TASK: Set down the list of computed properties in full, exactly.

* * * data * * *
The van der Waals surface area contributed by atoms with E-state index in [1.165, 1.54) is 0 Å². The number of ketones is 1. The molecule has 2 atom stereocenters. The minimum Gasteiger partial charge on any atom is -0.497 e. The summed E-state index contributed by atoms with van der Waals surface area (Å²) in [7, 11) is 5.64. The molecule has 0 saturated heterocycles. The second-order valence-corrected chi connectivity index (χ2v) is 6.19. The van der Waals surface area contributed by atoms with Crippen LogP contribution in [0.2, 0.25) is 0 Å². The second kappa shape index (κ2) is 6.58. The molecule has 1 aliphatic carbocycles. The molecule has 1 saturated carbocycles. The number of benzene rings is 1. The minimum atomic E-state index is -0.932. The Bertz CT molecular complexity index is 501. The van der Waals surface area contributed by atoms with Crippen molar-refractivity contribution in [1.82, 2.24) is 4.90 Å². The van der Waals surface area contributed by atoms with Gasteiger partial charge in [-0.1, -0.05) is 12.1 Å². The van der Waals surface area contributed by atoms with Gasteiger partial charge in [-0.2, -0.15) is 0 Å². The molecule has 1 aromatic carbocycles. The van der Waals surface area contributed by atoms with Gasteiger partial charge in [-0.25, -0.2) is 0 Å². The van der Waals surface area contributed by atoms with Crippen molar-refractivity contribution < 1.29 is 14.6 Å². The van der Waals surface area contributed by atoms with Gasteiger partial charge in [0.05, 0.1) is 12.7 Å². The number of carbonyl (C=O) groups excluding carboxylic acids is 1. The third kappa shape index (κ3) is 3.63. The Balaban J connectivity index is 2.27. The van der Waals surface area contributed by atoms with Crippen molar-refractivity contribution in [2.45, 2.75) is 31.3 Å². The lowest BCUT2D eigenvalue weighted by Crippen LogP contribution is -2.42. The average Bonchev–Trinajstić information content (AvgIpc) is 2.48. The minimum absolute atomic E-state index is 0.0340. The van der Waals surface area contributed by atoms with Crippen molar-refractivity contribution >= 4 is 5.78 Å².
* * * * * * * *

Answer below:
The van der Waals surface area contributed by atoms with E-state index in [1.165, 1.54) is 0 Å². The number of ketones is 1. The molecule has 2 atom stereocenters. The minimum Gasteiger partial charge on any atom is -0.497 e. The summed E-state index contributed by atoms with van der Waals surface area (Å²) in [7, 11) is 5.64. The molecule has 0 saturated heterocycles. The second-order valence-corrected chi connectivity index (χ2v) is 6.19. The van der Waals surface area contributed by atoms with Crippen LogP contribution in [0.2, 0.25) is 0 Å². The second kappa shape index (κ2) is 6.58. The molecule has 1 aliphatic carbocycles. The molecule has 1 saturated carbocycles. The number of benzene rings is 1. The minimum atomic E-state index is -0.932. The Bertz CT molecular complexity index is 501. The van der Waals surface area contributed by atoms with Crippen molar-refractivity contribution in [1.82, 2.24) is 4.90 Å². The van der Waals surface area contributed by atoms with Gasteiger partial charge in [-0.1, -0.05) is 12.1 Å². The van der Waals surface area contributed by atoms with Gasteiger partial charge in [-0.2, -0.15) is 0 Å². The molecule has 1 aromatic carbocycles. The van der Waals surface area contributed by atoms with Gasteiger partial charge in [-0.25, -0.2) is 0 Å². The van der Waals surface area contributed by atoms with Crippen molar-refractivity contribution < 1.29 is 14.6 Å². The van der Waals surface area contributed by atoms with Gasteiger partial charge in [0.05, 0.1) is 12.7 Å². The number of carbonyl (C=O) groups excluding carboxylic acids is 1. The third kappa shape index (κ3) is 3.63. The Balaban J connectivity index is 2.27. The van der Waals surface area contributed by atoms with Crippen molar-refractivity contribution in [2.45, 2.75) is 31.3 Å². The lowest BCUT2D eigenvalue weighted by Crippen LogP contribution is -2.42. The average Bonchev–Trinajstić information content (AvgIpc) is 2.48. The minimum absolute atomic E-state index is 0.0340. The van der Waals surface area contributed by atoms with Crippen molar-refractivity contribution >= 4 is 5.78 Å².